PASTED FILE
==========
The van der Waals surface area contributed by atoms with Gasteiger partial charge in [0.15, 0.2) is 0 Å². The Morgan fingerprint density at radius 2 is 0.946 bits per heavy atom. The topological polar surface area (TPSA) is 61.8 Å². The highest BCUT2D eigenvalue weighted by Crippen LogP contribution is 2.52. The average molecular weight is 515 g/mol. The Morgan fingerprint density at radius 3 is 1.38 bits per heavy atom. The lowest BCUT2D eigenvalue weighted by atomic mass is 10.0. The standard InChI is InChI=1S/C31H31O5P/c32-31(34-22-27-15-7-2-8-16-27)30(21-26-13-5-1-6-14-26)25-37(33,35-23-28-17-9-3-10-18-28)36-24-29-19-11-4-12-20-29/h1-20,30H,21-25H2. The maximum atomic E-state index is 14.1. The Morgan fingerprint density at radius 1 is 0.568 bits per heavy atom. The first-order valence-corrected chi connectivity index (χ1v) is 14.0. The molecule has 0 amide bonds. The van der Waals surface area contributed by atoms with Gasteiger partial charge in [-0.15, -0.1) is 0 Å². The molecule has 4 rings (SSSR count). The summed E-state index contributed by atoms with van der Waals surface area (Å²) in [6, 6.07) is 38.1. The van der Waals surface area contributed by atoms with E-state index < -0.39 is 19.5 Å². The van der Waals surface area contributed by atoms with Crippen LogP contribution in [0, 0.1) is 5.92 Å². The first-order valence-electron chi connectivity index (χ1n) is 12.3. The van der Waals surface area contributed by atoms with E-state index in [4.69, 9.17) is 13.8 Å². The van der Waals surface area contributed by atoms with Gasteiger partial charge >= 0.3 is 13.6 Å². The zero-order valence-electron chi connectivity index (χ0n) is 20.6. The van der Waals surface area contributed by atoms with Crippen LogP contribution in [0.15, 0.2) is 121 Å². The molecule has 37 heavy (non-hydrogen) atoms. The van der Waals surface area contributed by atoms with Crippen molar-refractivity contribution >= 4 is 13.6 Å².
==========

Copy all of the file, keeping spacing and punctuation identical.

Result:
The van der Waals surface area contributed by atoms with Gasteiger partial charge in [0.15, 0.2) is 0 Å². The Morgan fingerprint density at radius 2 is 0.946 bits per heavy atom. The topological polar surface area (TPSA) is 61.8 Å². The highest BCUT2D eigenvalue weighted by Crippen LogP contribution is 2.52. The average molecular weight is 515 g/mol. The Morgan fingerprint density at radius 3 is 1.38 bits per heavy atom. The lowest BCUT2D eigenvalue weighted by atomic mass is 10.0. The standard InChI is InChI=1S/C31H31O5P/c32-31(34-22-27-15-7-2-8-16-27)30(21-26-13-5-1-6-14-26)25-37(33,35-23-28-17-9-3-10-18-28)36-24-29-19-11-4-12-20-29/h1-20,30H,21-25H2. The maximum atomic E-state index is 14.1. The Morgan fingerprint density at radius 1 is 0.568 bits per heavy atom. The first-order valence-corrected chi connectivity index (χ1v) is 14.0. The molecule has 0 amide bonds. The van der Waals surface area contributed by atoms with Gasteiger partial charge in [-0.15, -0.1) is 0 Å². The molecule has 4 rings (SSSR count). The summed E-state index contributed by atoms with van der Waals surface area (Å²) in [6, 6.07) is 38.1. The van der Waals surface area contributed by atoms with E-state index < -0.39 is 19.5 Å². The van der Waals surface area contributed by atoms with Crippen LogP contribution in [0, 0.1) is 5.92 Å². The first-order valence-electron chi connectivity index (χ1n) is 12.3. The van der Waals surface area contributed by atoms with E-state index in [4.69, 9.17) is 13.8 Å². The van der Waals surface area contributed by atoms with Gasteiger partial charge >= 0.3 is 13.6 Å². The zero-order valence-electron chi connectivity index (χ0n) is 20.6. The van der Waals surface area contributed by atoms with Crippen LogP contribution in [0.15, 0.2) is 121 Å². The molecule has 37 heavy (non-hydrogen) atoms. The van der Waals surface area contributed by atoms with Crippen molar-refractivity contribution >= 4 is 13.6 Å².